Page:A Dictionary of Music and Musicians vol 3.djvu/521

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����Musical decoration, in the form of cadences or passages of agility, adds much meaning to the music in which it is judiciously introduced, and is as reasonable and as consonant with the canons of art as architectural decoration. What- ever the origin or precise meaning of a trill may be, its effect, in the right place and well ex- ecuted, is prodigiously fine. Indeed the result of ornament is often greatly out of proportion to its appearance. When the two sisters Marchisio appeared at Milan about the year 1856 in ' Semi- rainide,' the soprano introduced a little passage at the end of the air ' Bel raggio ' thus,

���qnl ft me ------- rer - ri

and later, in the duet ' Ebben, a te, ferisci ' AUtffro.

���These passages do not look very much on paper, but their effect, executed without the smallest apparent premeditation, and with a spontaneous elan de voix, was simply electric. In the final air in ' Lucrezia Borgia,' in which Lucrezia reproaches the Duke with causing the death of her son, the long descending scales and rising passages give immense vehemence to her agony of grief, and form a striking contrast to the measured sequential passages which Farinelli pro- bably sang without changing his position.

While Jenny Lind was achieving the success we have described in the Haymarket, there ap- peared at the rival house in Covent Garden the famous Alboni, a superb contralto, or rather mezzo soprano, of considerable compass and great flexibility. But during the very reign of the great singers enumerated above there set in a dete- rioration in the art of singing. Its very perfection at that time was, in a way, the first cause of its dectidence. The singer had become all paramount, and opera had again drifted into convention- ality. Numbers of operas were brought out that were weak imitations, first of good works, and then of one another, written chiefly to afford


| the singer the opportunity for display in arias of stereotyped form encumbered by a great deal of flimsy padding, and the higher forms of com- position were less and less to be found, until at last, as Wagner says, the capacities of the orches- tra were almost entirely ignored, and it sank to the level of a huge guitar. It rose afterwards, in the hands of those who did not know how to use it, to the height of a huge brass band. The reaction was brought about with too much pride and too little temper. The voice, from having been almost exclusively considered, began to be almost as exclusively ignored. As the new style of music required more force than delicacy in its execution, a much shorter and more superficial artistic preparation was needed to give some- thing of a rendering. The possessor of a strong voice, after a few months', instead of a few years' work, entered upon the operatic career with powers not half developed or brought under control, and therefore unprepared to support the greater strain brought to bear upon them. The voice itself necessitated increased forcing to make the required noise, and speedy deterioration was the frequent result. Mara sang the 'Creation' at the Norwich Festival, and was asked how she liked it. She answered that it was the first time she had ever accompanied an orchestra. What would she have said to some modern operas ?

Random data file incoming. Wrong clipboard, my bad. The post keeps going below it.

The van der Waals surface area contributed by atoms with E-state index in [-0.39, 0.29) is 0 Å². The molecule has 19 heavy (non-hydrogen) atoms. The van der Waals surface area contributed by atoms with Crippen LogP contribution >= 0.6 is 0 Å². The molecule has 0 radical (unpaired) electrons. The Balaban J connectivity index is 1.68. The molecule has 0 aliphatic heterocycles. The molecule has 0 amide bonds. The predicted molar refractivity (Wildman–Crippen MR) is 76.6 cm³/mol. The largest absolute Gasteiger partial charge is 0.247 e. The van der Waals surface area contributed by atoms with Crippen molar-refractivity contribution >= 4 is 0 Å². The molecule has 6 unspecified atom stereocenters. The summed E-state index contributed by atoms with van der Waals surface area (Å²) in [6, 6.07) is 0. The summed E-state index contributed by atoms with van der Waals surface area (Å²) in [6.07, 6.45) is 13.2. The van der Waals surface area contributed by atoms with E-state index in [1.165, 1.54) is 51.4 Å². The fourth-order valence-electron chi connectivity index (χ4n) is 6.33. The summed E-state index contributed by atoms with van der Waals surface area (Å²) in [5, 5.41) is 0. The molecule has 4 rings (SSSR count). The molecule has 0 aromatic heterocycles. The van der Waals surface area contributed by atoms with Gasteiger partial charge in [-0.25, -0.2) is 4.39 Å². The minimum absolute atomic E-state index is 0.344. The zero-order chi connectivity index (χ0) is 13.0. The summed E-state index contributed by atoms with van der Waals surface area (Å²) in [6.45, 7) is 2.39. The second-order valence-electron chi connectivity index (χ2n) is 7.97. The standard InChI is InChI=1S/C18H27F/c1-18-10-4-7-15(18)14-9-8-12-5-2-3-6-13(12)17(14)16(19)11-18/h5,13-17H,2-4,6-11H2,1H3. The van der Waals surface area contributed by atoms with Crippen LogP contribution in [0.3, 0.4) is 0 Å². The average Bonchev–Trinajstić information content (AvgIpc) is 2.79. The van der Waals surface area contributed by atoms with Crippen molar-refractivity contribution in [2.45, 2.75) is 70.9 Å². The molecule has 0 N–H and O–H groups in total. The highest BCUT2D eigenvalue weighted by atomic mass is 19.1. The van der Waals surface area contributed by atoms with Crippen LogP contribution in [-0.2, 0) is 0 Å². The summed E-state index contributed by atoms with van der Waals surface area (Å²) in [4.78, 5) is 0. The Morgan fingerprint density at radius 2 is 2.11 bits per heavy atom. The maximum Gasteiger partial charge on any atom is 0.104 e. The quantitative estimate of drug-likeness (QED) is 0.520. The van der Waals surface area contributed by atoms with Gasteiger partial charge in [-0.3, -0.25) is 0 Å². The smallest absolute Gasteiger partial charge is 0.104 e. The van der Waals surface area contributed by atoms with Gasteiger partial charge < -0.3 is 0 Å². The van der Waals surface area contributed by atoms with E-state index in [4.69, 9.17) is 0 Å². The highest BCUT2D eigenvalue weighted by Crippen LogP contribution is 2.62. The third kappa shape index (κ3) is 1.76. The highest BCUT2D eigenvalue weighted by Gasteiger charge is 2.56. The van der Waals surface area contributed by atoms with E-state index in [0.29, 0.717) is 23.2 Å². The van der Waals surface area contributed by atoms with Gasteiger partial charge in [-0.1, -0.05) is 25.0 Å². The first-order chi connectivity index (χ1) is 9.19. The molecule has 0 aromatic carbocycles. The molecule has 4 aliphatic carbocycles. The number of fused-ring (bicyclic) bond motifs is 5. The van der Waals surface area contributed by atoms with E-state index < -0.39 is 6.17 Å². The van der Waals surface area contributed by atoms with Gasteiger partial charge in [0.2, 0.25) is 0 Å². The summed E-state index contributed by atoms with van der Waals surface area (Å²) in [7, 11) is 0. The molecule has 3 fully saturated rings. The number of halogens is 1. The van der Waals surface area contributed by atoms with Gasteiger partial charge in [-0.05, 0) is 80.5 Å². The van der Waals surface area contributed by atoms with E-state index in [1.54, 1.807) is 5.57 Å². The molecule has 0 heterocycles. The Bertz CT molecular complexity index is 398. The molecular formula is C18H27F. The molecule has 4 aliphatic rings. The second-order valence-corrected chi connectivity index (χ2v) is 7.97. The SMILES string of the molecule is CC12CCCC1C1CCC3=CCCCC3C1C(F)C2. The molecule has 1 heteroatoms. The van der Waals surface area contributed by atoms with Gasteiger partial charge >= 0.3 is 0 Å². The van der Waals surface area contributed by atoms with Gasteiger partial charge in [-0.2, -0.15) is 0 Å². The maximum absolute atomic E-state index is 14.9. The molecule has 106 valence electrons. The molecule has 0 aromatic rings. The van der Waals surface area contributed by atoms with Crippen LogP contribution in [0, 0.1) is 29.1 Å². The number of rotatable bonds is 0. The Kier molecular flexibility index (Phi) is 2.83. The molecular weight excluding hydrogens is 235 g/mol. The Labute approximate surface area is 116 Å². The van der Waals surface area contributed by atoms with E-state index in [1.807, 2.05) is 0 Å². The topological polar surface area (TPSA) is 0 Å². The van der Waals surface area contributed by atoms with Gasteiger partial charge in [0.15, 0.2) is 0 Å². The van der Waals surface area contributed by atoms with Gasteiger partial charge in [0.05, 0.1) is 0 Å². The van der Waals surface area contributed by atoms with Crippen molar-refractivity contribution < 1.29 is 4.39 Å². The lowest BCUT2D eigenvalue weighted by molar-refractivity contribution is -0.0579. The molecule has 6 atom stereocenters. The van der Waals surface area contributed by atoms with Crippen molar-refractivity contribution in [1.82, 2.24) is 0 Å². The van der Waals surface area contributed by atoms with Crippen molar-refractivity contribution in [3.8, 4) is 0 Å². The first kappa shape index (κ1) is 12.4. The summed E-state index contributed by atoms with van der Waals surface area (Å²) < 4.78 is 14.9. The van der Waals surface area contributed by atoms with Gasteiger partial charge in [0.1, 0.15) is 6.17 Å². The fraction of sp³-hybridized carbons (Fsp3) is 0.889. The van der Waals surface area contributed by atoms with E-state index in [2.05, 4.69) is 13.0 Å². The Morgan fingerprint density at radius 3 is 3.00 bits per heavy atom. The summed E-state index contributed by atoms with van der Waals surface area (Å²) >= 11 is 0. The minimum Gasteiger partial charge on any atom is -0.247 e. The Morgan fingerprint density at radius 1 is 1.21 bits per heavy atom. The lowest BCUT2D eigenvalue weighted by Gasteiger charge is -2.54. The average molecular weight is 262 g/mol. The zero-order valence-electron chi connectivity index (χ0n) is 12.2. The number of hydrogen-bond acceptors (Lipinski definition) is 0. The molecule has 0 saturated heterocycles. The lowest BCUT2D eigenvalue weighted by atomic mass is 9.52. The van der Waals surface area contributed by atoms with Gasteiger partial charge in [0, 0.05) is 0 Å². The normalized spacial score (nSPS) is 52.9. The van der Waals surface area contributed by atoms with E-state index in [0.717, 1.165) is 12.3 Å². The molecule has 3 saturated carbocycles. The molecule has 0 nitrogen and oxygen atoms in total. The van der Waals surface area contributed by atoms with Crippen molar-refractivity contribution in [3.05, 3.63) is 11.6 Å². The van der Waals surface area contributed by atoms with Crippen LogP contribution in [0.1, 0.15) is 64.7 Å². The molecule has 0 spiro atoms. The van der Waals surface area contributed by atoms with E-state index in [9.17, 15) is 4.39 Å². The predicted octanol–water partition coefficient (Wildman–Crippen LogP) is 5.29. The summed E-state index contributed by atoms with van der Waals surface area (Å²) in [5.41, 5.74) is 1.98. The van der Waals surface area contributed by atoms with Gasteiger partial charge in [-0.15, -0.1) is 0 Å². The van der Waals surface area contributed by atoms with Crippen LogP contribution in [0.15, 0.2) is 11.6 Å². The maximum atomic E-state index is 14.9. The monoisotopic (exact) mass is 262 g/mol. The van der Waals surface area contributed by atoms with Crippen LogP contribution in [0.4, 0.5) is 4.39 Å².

A vocal vice next sprang into existence: namely, a departure from the steadily sustained note. It took two forms, the Vibrato and the Tremolo. The first had been introduced by Bubini, and its abuse was the one thing in his singing which could have been spared. Both are legitimate means of expression in dramatic music, when used sparingly in the proper time and place; but when constantly heard are in- tolerable. They (the Tremolo especially) cause at first a painful sensation by suggesting a state of nervous excitement that must infallibly be ra- pidly fatal ; but this soon subsides, and they are felt to be mere abominable mannerisms, express- ing nothing at all but a direful want of control over the feelings. And there is no greater nuisance in life than cheap tears. Ferri, a baritone who sang at the Scala about 1853, made use of the tremolo upon every note, to such an extent that his whole singing was a bad wobbling trill. Almost all the singers of that time indulged in it. It is said to be the result of overstraining the voice in singing against the heavy instru- mentation. But this is clearly not the case, since many who use it are as fresh at the end of an opera as at the beginning. It is probably some- times used with the view of making the voice carry ; but if it does this, it does it at the expense of intonation. With others it is simply an ex- aggeration, supposed to be ' intense.' It is hap- pily beginning to disappear, thanks to the few who have resisted the fascination of easy popu- larity, and preserved the traditions of the good school, amongst whom our own best concert and oratorio singers have done their full share of good work. Apropos to this substitute for true expression, what are we to understand by

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